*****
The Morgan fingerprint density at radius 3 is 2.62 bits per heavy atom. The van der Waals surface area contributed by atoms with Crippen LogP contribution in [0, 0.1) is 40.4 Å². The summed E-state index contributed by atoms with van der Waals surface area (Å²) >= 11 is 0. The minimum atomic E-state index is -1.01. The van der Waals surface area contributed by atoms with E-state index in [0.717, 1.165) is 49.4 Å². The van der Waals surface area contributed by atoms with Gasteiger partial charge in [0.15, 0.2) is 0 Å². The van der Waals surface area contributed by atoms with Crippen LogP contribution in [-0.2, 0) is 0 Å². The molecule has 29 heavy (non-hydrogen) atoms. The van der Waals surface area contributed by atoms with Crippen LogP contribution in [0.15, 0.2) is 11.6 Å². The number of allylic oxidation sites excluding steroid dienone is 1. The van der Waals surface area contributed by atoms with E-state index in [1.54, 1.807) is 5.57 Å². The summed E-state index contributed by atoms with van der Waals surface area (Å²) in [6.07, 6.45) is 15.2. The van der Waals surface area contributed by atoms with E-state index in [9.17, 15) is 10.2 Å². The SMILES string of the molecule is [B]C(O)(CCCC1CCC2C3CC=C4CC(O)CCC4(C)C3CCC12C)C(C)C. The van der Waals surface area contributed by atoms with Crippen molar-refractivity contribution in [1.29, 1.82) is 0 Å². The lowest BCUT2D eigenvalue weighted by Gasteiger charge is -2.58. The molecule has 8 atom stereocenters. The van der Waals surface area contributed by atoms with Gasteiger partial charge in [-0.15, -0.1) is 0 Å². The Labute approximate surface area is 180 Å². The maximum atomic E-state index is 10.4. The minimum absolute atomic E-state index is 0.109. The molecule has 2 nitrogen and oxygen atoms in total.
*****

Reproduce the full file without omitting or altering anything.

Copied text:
The Morgan fingerprint density at radius 3 is 2.62 bits per heavy atom. The van der Waals surface area contributed by atoms with Crippen LogP contribution in [0, 0.1) is 40.4 Å². The summed E-state index contributed by atoms with van der Waals surface area (Å²) >= 11 is 0. The minimum atomic E-state index is -1.01. The van der Waals surface area contributed by atoms with E-state index in [0.717, 1.165) is 49.4 Å². The van der Waals surface area contributed by atoms with Gasteiger partial charge in [0.15, 0.2) is 0 Å². The van der Waals surface area contributed by atoms with Crippen LogP contribution in [-0.2, 0) is 0 Å². The molecule has 29 heavy (non-hydrogen) atoms. The van der Waals surface area contributed by atoms with Crippen LogP contribution in [0.15, 0.2) is 11.6 Å². The number of allylic oxidation sites excluding steroid dienone is 1. The van der Waals surface area contributed by atoms with E-state index in [1.54, 1.807) is 5.57 Å². The summed E-state index contributed by atoms with van der Waals surface area (Å²) in [6.07, 6.45) is 15.2. The van der Waals surface area contributed by atoms with E-state index in [9.17, 15) is 10.2 Å². The SMILES string of the molecule is [B]C(O)(CCCC1CCC2C3CC=C4CC(O)CCC4(C)C3CCC12C)C(C)C. The van der Waals surface area contributed by atoms with Crippen molar-refractivity contribution in [1.29, 1.82) is 0 Å². The lowest BCUT2D eigenvalue weighted by Gasteiger charge is -2.58. The molecule has 8 atom stereocenters. The van der Waals surface area contributed by atoms with Gasteiger partial charge in [-0.15, -0.1) is 0 Å². The Labute approximate surface area is 180 Å². The maximum atomic E-state index is 10.4. The minimum absolute atomic E-state index is 0.109. The molecule has 2 nitrogen and oxygen atoms in total.